We get many comments on our blog that we don't always publish, but we always try to contact folks directly to offer feedback. When it's a topic that will benefit others, we like to share. And that's what we're doing here. Recently, a blog subscriber left a comment regarding siding that had literally melted in the hot Indiana summer last year, and the homeowner wondered whether the reflection off the shiny galvanized roof wasn't helping. The question to which he needed an answer was, effectively, would painting the galvanized roof black make sense in this situation, or just compound the problem?Read More
Metal & Copper Roofing Blog
Topics: metal roofs
It's probably not a surprise that a metal roofing company will regularly be asked whether a metal roof is hot, or if it makes the home underneath hotter. We've addressed this before, but since it's our goal to provide useful information about metal roofing, it's worth repeating.Read More
Topics: metal roofs
I was having a conversation with a client the other day about the benefits of metal roofing, and he asked an interesting question: If I buy a metal roof, will I ever have to replace it? My answer was the usual, “You won’t live long enough!” However, it did have me thinking about all the metal roofs I’ve seen installed and how many I’ve actually seen replaced.Read More
Topics: metal roofs, metal roof benefits
Installing solar panels on a roof is a very popular trend - and growing in popularity. One of the most overlooked aspects of this type of upgrade to a home or business is the type of roof material over which the new solar panels will be installed. Does it make sense to anyone to attach an expensive, hi-tech solar collection system to a roof that won't last as long as the panels? I can't imagine anyone answering that question positively, but I see it all the time. Bad enough that some solar panel installations are installed on new roofs with a proven poor track record (asphalt composition, anyone?), but it has to be even less rational to install a new solar system on an older roof that isn't far from the end of its service life.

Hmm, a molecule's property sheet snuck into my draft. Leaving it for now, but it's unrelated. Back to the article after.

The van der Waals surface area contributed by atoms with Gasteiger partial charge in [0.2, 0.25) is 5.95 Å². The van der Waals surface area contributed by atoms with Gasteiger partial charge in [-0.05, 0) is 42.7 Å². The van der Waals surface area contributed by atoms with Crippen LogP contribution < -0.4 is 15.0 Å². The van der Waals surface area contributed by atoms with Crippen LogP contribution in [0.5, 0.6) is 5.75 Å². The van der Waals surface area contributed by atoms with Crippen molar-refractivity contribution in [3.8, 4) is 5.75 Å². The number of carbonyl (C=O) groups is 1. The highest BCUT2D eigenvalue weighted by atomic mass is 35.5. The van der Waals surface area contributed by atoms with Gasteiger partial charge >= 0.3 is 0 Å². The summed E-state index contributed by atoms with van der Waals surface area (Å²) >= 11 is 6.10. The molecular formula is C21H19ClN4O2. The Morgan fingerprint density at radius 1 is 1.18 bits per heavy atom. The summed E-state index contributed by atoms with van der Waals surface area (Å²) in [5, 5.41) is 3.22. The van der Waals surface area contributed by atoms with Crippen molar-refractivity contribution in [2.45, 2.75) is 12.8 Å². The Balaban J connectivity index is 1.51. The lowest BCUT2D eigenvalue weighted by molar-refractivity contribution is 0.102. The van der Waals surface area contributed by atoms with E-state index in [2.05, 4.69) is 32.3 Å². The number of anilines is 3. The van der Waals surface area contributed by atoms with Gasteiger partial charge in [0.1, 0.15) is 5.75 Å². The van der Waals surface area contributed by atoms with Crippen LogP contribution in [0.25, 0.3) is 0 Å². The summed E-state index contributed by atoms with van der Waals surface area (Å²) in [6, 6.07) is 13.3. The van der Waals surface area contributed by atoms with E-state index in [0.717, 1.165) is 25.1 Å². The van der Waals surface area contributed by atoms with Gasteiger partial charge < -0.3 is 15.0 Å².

Topics: metal roof systems, metal roofing, metal roofs, metal roof vs. comp, energy efficient metal roofing, eco-friendly roofs, best roof for solar panels, metal roofs and solar panels, metal roof
We're spreading the Metal Roof Network gospel as far as we can, because we think it's important to turn everyone into educated roof consumers. It's why we offer our FREE re-roofing booklet, nearly 50 pages worth of valuable information that helps you:
Topics: metal roofing cost, metal roofing, metal roofs, metal roof prices, metal roof cost, metal roof benefits, metal roof
Topics: metal roof materials, metal roofing, metal roofs, metal roof vs. comp, energy efficient metal roofing, eco-friendly roofs, metal roof benefits, metal roofs vs. asphalt, metal roofs vs. shingles, metal roof
Among the most common questions we hear on a regular basis is: "How much for a new metal roof?" It's not an unusual question, but it's one that proves extremely difficult to answer with anything less than more questions. Metal Roof Network has metal roofs it sells for prices ranging from 99 cents a square foot up to nearly $30 a square foot. How to you "ball park" the cost of a metal roof with such an enormous range of options? There are at least half a dozen different types of metal roofs (more than one type of galvanized steel, natural steels, aluminum, copper, zinc and other uncommon types as well), a wide range of thicknesses and alloys for each material, different finishes and a big variety of profiles too. Add all of these variables into the mix and you can see why attempting to approximate the price of a metal roof becomes an exercise in guesstimating!